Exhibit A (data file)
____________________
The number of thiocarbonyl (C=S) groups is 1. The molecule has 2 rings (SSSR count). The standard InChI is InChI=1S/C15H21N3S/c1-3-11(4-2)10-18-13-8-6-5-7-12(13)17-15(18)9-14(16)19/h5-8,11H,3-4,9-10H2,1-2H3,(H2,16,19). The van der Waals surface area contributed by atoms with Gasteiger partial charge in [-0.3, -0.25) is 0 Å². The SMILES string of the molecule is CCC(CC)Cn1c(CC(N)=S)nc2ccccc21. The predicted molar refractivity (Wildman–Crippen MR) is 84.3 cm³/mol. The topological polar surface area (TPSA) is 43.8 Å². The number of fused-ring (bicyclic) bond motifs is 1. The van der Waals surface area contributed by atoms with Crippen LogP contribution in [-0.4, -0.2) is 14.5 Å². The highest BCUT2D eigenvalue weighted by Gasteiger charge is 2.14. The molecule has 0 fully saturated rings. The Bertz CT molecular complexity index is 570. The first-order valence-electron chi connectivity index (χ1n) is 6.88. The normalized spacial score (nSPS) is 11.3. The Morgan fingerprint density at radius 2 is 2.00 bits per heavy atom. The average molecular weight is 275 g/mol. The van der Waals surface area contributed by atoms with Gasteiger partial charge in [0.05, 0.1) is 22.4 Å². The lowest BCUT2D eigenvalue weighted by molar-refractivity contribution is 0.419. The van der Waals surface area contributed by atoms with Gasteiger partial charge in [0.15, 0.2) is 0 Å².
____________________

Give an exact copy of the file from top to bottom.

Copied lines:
The number of thiocarbonyl (C=S) groups is 1. The molecule has 2 rings (SSSR count). The standard InChI is InChI=1S/C15H21N3S/c1-3-11(4-2)10-18-13-8-6-5-7-12(13)17-15(18)9-14(16)19/h5-8,11H,3-4,9-10H2,1-2H3,(H2,16,19). The van der Waals surface area contributed by atoms with Gasteiger partial charge in [-0.3, -0.25) is 0 Å². The SMILES string of the molecule is CCC(CC)Cn1c(CC(N)=S)nc2ccccc21. The predicted molar refractivity (Wildman–Crippen MR) is 84.3 cm³/mol. The topological polar surface area (TPSA) is 43.8 Å². The number of fused-ring (bicyclic) bond motifs is 1. The van der Waals surface area contributed by atoms with Crippen LogP contribution in [-0.4, -0.2) is 14.5 Å². The highest BCUT2D eigenvalue weighted by Gasteiger charge is 2.14. The molecule has 0 fully saturated rings. The Bertz CT molecular complexity index is 570. The first-order valence-electron chi connectivity index (χ1n) is 6.88. The normalized spacial score (nSPS) is 11.3. The Morgan fingerprint density at radius 2 is 2.00 bits per heavy atom. The average molecular weight is 275 g/mol. The van der Waals surface area contributed by atoms with Gasteiger partial charge in [0.05, 0.1) is 22.4 Å². The lowest BCUT2D eigenvalue weighted by molar-refractivity contribution is 0.419. The van der Waals surface area contributed by atoms with Gasteiger partial charge in [0.15, 0.2) is 0 Å².